And it turns out he does. According to a recent golf study (.pdf, free download) by Devin G. Pope and Maurice E. Schweitzer, PGA golfers are significantly more likely to make a par putt than the identical birdie putt. It's not even close: overall, the difference is about three percentage points. That's huge: the overall conversion rate for putts is 61 percent, and 3 points out of 61 is about five percent. In baseball terms, it's like a 96-66 team suddenly going 102-60 just by changing an irrational strategy.
Pope and Schweitzer did more than just count putt conversion rates, of course. After all, it's likely that birdie putts are different from par putts in many ways. They might be farther from the hole. They might be in less advantageous places on the green. They are less likely to have followed other putts, which means the golfer doesn't have as good a read of the green. Birdie putts might be associated with different kinds of golfers. They might be associated with different difficulties of greens. And so on, and so forth.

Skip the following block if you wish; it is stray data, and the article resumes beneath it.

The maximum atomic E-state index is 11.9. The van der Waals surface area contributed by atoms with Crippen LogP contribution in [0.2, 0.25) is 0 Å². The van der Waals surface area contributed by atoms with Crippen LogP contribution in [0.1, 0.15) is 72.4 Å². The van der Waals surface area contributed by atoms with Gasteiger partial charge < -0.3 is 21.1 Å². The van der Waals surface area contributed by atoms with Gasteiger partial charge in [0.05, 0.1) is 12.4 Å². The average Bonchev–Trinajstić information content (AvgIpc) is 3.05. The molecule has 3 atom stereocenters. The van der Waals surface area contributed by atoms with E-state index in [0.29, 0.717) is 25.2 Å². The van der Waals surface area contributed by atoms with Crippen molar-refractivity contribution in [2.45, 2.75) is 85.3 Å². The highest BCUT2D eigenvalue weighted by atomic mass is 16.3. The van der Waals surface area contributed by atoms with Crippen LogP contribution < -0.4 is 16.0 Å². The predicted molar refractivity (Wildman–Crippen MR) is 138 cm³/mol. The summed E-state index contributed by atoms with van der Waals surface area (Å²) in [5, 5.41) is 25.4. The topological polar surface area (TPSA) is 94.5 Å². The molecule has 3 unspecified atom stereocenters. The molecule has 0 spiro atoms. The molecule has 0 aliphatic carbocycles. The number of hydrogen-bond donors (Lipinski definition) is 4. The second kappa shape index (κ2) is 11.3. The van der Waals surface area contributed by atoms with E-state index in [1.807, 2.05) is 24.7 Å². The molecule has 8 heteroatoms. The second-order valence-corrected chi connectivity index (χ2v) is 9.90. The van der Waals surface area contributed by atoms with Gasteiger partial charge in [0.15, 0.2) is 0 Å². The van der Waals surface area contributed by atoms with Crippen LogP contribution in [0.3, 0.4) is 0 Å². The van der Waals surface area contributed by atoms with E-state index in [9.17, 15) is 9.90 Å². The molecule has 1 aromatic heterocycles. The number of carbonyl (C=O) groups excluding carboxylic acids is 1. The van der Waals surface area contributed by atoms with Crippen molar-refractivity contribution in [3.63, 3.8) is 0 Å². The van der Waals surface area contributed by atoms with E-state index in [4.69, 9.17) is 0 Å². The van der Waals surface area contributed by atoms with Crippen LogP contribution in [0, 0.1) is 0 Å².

The authors took all these things into consideration. Indeed, their database is so extensive (over 1.6 million putts between 2004 and 2008) that the authors were even able to find thousands of "matching" pairs of putts where one was for birdie and one for par, but where both were in almost exactly the same place on the green, in the same round. The results held: par putts were holed significantly more frequently than birdie putts.
It turns out the difference is mostly length: when pros putted for birdie, they were more likely to leave the putt short than when they were putting for par. The idea is that the birdie golfers are playing conservatively: they want to make sure that if they don't sink the putt, they leave it close to the hole for an easy subsequent shot. On the other hand, the par golfers are scared to miss, because that appears to cost them the loss of a stroke, so they make sure they give it enough weight. For putts of 22.5 feet or longer, birdie putters leave the ball about two inches shorter than par putters.